Apple Tax — The US needs to learn to love the EU
5 reasons why US politicians were wrong to lash out against the EU’s landmark fine against Apple
Charles Schumer and Paul Ryan, politicians from across Washington’s deeply divided political class, united to attack the European Union after they slapped Apple with a a record €13bn fine for tax avoidance on Tuesday.
Washington’s politicians may think that sabre rattling in defence of the misdeeds of their global corporations plays well at home, but it is no way to build a global tax system that works for all of us.
This post seeks to cut though some of the bluster from politicians seeking to appeal to nationalist sentiment in the wake of the EU’s ruling.
1. The EU was not fining Apple for avoiding US tax
“This is a cheap money grab by the European Commission, targeting US businesses and the US tax base,” Senator Charles Schumer
The idea that the EU is trying to get its hands on taxes due to the US is simply wrong. Senator Schumer, who has long followed the finance industry, should know better.
Apple pays taxes on profits made in the US. It is also liable to pay taxes on profits made in other countries to the governments in those countries. If a company owned by Apple in Italy makes a profit in Italy, it should pay Italian corporation tax. Simple.
However, for years, Apple has been shifting profits from its European subsidiaries to tax havens in the Caribbean via Ireland. This deprives those European governments of tax revenue. It can do this because it struck a deal with the Irish government. Ireland would charge Apple a tiny rate of tax and allow the company to use their country to rip off the rest of the European Union. Ireland sees this as good for them because they get some jobs and some revenue in Ireland as a result, but they do so at the expense of everybody else.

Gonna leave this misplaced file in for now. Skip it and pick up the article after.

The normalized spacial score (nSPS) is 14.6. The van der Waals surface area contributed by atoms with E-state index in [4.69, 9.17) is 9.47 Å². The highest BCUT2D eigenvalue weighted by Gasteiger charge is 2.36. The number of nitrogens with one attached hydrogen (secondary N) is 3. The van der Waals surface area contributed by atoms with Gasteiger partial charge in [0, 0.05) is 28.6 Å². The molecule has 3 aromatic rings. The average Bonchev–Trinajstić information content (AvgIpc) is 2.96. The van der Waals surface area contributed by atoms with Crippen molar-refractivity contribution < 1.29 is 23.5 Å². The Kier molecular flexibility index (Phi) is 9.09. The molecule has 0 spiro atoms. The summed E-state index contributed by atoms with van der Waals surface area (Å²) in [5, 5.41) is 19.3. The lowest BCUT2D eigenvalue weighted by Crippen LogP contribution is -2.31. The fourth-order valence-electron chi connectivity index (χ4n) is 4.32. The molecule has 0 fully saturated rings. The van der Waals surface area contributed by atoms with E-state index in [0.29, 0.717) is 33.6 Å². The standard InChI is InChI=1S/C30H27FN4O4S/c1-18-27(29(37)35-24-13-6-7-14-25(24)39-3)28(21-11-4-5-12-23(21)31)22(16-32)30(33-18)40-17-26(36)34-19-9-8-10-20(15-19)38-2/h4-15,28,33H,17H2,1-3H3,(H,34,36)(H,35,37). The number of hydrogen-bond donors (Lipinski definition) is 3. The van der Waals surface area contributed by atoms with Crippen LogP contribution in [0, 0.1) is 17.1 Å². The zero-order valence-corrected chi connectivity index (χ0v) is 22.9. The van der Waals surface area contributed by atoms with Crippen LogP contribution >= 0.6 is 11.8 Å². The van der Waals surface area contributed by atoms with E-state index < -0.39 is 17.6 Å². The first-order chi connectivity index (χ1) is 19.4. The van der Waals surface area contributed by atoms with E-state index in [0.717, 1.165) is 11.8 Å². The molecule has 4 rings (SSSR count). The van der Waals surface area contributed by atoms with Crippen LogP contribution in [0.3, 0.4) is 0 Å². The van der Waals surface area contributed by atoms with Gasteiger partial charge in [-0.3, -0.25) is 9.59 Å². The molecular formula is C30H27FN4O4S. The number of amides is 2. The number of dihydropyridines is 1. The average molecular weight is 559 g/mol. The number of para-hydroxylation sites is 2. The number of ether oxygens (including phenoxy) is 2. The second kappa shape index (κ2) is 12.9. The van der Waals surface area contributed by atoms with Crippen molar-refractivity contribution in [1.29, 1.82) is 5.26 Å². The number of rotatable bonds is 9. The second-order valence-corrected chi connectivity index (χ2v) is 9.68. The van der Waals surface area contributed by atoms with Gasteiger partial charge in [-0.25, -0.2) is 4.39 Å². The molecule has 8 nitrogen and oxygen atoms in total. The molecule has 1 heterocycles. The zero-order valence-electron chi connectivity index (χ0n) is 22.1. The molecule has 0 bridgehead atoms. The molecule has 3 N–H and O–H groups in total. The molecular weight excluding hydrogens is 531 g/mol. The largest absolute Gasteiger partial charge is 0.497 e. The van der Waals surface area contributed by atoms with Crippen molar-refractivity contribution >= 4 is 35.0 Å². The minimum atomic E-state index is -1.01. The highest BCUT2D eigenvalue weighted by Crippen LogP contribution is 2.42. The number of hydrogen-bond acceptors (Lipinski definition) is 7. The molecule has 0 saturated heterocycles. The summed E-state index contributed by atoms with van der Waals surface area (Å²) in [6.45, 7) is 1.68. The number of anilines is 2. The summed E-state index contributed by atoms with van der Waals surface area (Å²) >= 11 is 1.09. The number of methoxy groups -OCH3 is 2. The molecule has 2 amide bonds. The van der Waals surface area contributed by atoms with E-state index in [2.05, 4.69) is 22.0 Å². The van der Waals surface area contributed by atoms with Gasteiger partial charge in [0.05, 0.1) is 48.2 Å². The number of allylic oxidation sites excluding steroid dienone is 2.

This scheme has deprived European nations of tax due to them, but hasn’t deprived the United States of anything.
As this press release from the Tax Justice Network demonstrates, the fine of €13bn is broadly in line with estimates of how much tax the company has been avoiding in European Countries. The European Union has also clearly stated that if the US feels they have apportioned profits wrongly that were actually made in the US, then their door is open for further discussion with US authorities.
€13bn sounds like a lot but Apple is a hugely profitable company that has been engaging in tax avoidance on a vast scale.
2. The US has no automatic right to tax European profits
The one exception to this is that had the Europeans not acted, then it would have been open to the US to collect more corporation tax from Apple.